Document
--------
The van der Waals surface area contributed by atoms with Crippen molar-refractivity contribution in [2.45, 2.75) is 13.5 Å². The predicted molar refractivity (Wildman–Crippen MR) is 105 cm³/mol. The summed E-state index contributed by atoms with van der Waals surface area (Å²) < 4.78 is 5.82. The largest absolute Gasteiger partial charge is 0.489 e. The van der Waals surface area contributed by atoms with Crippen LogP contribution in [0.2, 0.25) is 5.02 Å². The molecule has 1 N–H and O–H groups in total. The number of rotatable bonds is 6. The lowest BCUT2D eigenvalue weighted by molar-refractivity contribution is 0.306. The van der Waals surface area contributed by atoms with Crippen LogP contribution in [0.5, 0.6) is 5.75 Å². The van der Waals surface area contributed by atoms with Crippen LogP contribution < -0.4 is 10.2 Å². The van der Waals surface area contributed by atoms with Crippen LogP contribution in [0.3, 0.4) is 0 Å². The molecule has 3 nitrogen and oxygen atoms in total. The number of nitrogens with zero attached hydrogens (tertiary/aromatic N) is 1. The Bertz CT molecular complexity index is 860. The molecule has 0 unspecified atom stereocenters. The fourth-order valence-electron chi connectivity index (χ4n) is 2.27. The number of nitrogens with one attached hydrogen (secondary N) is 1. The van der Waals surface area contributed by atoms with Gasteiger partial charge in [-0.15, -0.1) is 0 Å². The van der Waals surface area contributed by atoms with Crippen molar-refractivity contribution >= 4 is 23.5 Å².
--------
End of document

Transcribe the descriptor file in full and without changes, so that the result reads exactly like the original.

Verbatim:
The van der Waals surface area contributed by atoms with Crippen molar-refractivity contribution in [2.45, 2.75) is 13.5 Å². The predicted molar refractivity (Wildman–Crippen MR) is 105 cm³/mol. The summed E-state index contributed by atoms with van der Waals surface area (Å²) < 4.78 is 5.82. The largest absolute Gasteiger partial charge is 0.489 e. The van der Waals surface area contributed by atoms with Crippen LogP contribution in [0.2, 0.25) is 5.02 Å². The molecule has 1 N–H and O–H groups in total. The number of rotatable bonds is 6. The lowest BCUT2D eigenvalue weighted by molar-refractivity contribution is 0.306. The van der Waals surface area contributed by atoms with Crippen LogP contribution in [0.5, 0.6) is 5.75 Å². The van der Waals surface area contributed by atoms with Crippen LogP contribution < -0.4 is 10.2 Å². The van der Waals surface area contributed by atoms with Crippen LogP contribution in [0.3, 0.4) is 0 Å². The molecule has 3 nitrogen and oxygen atoms in total. The number of nitrogens with zero attached hydrogens (tertiary/aromatic N) is 1. The Bertz CT molecular complexity index is 860. The molecule has 0 unspecified atom stereocenters. The fourth-order valence-electron chi connectivity index (χ4n) is 2.27. The number of nitrogens with one attached hydrogen (secondary N) is 1. The van der Waals surface area contributed by atoms with Gasteiger partial charge in [-0.15, -0.1) is 0 Å². The van der Waals surface area contributed by atoms with Crippen molar-refractivity contribution >= 4 is 23.5 Å².